I'm doing consult cardiology right now, and overall, I love it. Cardiology, or "cards" as it is referred to occasionally, is an amazing specialty. If you liked physics, or math, because "it just made sense," you'd love cardiology. It is far and away the most scientific of the branches of medicine, in that it takes evidence based medicine very seriously. Every point has to be proved. For example, even knowing nothing about physiology, you'd probably guess that someone with "inducible arrhythmias and heart failure" is worse off than someone with "heart failure alone", right? Well, cardiologists felt compelled to prove that, in a trial called MADIT 1. That's the other quirk of this specialty, all the important studies seem to be named. MADIT, CONSENSUS, AFFIRM, ISIS... the list goes on for ever. There are over 2000 named trials.
But I am being sidetracked. The intricacies of cardiology are not my point here, interesting as they may be. What I wanted to say was the oddity I've noticed with consult medicine. As a specialist, you are consulted to see patients you don't need to follow closely. You are concerned with one problem, or at least, one organ system. And so the connection with the patient is not as strong as from the primary team. So I see dozens of patients, but have difficulty remembering names. I see a slice of who they are, but I'm being forced to consider only one organ system, and the others only as they relate to that system. It keeps the patient at arms length in a sense. I'm fairly sure I don't like that.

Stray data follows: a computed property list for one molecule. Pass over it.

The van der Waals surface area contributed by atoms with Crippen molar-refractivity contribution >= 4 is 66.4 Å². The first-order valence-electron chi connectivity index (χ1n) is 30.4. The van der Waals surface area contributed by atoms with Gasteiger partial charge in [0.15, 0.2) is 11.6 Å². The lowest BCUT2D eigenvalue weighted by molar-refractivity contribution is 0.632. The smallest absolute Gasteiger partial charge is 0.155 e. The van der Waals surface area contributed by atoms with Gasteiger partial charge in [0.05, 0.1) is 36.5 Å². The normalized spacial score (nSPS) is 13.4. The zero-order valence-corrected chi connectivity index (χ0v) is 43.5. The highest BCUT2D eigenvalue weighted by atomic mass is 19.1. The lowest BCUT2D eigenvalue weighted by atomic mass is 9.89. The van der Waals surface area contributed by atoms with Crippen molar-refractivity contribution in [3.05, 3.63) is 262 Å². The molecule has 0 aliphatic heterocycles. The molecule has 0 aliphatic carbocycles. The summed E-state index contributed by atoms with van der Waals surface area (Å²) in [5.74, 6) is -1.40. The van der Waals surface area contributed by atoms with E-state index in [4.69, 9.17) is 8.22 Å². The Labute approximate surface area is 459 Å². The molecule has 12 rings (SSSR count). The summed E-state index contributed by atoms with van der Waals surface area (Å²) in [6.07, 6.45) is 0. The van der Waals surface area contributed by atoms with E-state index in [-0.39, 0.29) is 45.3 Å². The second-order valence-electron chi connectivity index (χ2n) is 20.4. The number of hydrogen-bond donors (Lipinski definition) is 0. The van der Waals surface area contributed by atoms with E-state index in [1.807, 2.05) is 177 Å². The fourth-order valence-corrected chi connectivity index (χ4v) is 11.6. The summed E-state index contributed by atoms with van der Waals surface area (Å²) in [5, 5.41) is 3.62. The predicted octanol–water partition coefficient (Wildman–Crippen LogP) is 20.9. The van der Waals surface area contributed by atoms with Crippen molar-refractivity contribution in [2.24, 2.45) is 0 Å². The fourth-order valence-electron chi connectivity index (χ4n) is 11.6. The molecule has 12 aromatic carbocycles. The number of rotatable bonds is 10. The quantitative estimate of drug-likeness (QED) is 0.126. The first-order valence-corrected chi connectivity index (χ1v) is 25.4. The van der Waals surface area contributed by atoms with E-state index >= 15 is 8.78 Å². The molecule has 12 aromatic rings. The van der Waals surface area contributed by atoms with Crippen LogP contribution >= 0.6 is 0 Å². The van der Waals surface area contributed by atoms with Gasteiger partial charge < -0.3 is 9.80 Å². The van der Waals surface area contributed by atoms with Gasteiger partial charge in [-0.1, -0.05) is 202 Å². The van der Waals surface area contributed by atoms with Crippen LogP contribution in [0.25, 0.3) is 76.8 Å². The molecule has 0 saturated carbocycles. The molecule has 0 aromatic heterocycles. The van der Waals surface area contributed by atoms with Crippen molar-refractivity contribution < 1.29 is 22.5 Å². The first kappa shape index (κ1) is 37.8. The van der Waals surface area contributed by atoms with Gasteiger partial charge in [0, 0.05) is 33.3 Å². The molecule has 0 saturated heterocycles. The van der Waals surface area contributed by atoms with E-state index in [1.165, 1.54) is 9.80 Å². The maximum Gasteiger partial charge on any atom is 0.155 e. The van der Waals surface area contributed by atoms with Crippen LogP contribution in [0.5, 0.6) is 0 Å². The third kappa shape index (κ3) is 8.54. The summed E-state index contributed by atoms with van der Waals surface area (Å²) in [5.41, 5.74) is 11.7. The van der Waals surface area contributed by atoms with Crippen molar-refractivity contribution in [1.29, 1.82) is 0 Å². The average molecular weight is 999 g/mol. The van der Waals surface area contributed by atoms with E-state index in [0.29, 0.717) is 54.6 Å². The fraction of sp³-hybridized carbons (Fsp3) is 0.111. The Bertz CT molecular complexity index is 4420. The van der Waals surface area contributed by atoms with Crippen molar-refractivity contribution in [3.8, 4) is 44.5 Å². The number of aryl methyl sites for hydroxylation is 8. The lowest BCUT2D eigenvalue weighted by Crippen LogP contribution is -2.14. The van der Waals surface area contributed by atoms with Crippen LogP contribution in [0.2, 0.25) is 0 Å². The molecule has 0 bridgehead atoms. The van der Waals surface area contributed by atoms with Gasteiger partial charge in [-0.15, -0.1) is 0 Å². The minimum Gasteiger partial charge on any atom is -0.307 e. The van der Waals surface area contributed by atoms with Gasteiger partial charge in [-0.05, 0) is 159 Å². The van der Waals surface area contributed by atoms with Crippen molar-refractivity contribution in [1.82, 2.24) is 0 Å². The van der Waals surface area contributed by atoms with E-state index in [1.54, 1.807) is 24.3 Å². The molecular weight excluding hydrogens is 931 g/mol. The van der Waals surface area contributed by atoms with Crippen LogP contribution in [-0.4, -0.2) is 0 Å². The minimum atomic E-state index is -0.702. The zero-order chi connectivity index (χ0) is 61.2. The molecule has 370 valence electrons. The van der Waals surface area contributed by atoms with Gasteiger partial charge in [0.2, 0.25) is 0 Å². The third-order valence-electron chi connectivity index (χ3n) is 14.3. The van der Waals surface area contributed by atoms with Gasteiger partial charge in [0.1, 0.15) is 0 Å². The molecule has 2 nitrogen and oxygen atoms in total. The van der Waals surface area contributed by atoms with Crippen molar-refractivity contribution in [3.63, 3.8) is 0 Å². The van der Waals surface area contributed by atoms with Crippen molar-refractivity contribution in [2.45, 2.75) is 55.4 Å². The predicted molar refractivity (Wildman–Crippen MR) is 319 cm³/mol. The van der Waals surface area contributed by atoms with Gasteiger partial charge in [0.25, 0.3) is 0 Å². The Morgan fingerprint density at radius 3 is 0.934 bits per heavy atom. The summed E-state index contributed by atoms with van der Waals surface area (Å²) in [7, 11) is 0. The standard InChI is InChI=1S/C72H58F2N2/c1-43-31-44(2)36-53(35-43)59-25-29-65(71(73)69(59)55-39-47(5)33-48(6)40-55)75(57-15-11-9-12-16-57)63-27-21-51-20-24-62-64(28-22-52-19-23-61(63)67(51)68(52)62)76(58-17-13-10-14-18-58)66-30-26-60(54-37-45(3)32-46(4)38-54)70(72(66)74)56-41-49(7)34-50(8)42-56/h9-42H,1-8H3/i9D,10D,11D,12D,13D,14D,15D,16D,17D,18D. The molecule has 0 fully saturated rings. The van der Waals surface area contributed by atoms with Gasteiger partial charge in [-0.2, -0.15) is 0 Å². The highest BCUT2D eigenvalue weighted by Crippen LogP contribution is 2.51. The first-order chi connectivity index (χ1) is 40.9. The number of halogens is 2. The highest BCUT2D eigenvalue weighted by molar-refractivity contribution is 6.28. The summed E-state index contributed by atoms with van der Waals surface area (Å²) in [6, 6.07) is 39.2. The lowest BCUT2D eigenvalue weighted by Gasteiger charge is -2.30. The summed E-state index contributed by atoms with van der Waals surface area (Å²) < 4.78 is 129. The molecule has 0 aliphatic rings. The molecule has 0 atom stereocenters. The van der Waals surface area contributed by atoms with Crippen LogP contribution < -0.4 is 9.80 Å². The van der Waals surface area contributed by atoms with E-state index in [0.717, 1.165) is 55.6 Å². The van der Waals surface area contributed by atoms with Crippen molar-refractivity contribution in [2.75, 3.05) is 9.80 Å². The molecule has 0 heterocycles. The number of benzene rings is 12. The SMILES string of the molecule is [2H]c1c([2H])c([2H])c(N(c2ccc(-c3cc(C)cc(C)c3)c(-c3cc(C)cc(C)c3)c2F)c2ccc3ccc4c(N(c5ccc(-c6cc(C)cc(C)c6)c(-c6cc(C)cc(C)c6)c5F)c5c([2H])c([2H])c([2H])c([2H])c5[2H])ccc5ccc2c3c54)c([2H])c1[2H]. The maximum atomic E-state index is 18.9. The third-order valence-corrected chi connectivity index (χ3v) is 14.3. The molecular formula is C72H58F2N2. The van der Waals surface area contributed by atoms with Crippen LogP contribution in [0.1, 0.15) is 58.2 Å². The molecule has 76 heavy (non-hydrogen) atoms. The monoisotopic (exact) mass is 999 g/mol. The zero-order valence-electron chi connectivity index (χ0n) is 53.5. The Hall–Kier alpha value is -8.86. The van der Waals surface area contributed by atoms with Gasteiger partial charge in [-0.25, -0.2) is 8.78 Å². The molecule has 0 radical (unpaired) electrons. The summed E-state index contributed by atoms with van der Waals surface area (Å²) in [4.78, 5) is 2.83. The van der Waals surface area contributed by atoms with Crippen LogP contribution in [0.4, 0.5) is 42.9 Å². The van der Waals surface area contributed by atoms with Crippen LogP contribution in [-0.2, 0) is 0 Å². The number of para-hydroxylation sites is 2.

The good news is that no specialty is entirely consults, as far as I know. It is also possible to see clinic, and have your own patients, in all of the medicine subspecialties. So, while cards remains at the top of my list of favorites, sober judgement (and review of my grades) is causing me to keep my options open. We'll see.